ns
μXT
has a ‘Student’s tdistribution’ with v ‘degrees of freedom’, where 1 nv (named after W. S.Gossett, who took the pseudonym ‘Student’). The per centiles of this distribution are given in Table 7.
Another distribution, which arises from random samples of Normal popu lations, is the ‘chisquare’
distribution, whose percentage points are given in Table 8. It can be shown that
2
1n2
2
χ ~σ
1)s(nV
the chisquare distribution with 1n degrees of freedom, whatever the value of X . Yet anotherdistribution is the (Fisher) Fdistribution with percentage points in Table 9. The F and 2 distributions
are used for statistical inference on the variances of Normal populations as well as for wider application
in GoodnessofFit tests.
Note:
Using SPSS it is possible to check these distributional results empirically by generating a sufficient
8/19/2019 PS  Handbook.pdf
48/108
number of random samples from a Normal population.
6.2 Exercises
1. The heights of 1000 students are approximately normally distributed with a mean of 174.5 cm anda standard deviation of 6.9 cm. If 200 random samples of size 25 are drawn from this population
and the means recorded, determine
(a) The expected mean and standard deviation of the sampling distribution of the mean.(b) The number of sample means that fall between 172.5 and 175.8 cm inclusive.(c) The number of sample means that falling below 172 cm.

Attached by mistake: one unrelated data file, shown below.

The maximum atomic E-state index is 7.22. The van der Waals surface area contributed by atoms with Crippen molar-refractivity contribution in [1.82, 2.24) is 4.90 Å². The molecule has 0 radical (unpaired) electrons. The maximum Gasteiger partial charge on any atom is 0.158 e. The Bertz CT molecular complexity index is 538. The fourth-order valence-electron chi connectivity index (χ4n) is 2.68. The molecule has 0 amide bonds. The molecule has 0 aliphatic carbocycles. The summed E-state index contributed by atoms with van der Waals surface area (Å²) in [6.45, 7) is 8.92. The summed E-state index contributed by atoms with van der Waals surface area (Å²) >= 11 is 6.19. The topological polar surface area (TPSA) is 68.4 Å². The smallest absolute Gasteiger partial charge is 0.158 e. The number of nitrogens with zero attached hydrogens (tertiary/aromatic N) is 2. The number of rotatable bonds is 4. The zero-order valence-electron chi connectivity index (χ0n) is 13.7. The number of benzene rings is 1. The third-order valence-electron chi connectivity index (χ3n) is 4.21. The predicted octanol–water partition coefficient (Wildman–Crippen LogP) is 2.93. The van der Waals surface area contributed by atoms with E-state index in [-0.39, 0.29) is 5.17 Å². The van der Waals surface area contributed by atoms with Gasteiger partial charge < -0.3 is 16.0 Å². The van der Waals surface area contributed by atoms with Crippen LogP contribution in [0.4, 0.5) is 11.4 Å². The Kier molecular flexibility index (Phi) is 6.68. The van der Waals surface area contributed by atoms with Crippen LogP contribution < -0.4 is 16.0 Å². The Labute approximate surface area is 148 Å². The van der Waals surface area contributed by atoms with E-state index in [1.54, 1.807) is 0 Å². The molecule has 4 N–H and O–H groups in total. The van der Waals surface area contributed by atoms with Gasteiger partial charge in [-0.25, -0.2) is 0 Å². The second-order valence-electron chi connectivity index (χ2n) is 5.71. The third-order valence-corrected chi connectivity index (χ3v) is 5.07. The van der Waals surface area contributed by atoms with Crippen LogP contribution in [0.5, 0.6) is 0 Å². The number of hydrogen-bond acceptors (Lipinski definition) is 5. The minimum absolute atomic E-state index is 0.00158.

2. Show that the sample variance is unchanged if a constant is added to or subtracted from each value
of the sample.
3. If the size of a sample is 36 and the standard error of the mean is 2, what must the size of thesample become if the standard error is to be reduced to 1.2?
4. The amount of time that a drivethrough bank teller depends on a customer is a random variablewith a mean 3.2 minutes and a standard deviation 1.6 minutes. If a random sample of 64customers is observed, find the probability that their mean time at the teller’s counter is
a) At most 2.7 minutes; b) More than 3.5 minutes;
c) At least 3.2 minutes but less than 3.4 minutes.
5. If all possible samples of size 16 are drawn from a normal population with mean equal to 50 and
standard deviation equal to 5, what is the probability that a sample mean will fall in the intervalfrom 1.9 , 0.4? Assume that the sample means can be measured to any degree ofaccuracy.
6.3 Further Exercises (Probability and statistics: Walpole, Myers and Myers – 8th Edition)
1. Exercises  Page 275  Question 8.18 – 8.20
8/19/2019 PS  Handbook.pdf
49/108
8/19/2019 PS  Handbook.pdf
50/108
LECTURE 7
TEST OF HYPOTHESIS
7.1 Introduction to Hypothesis Testing
Definition 1 The null hypothesis H 0 is a statement about the value of the parameter of interest. A simple
null hypothesis specifies the population distribution exactly. We examine the data to see whether they
support ‘or provide evidence against the null hypothesis H0.
The alternative hypothesis H1 describes only the possibilities (there may be many) that we are prepared
to consider if H0 is not true.
Definition 2 The test statistic for H0 versus H1 is a random variable with known (or approximately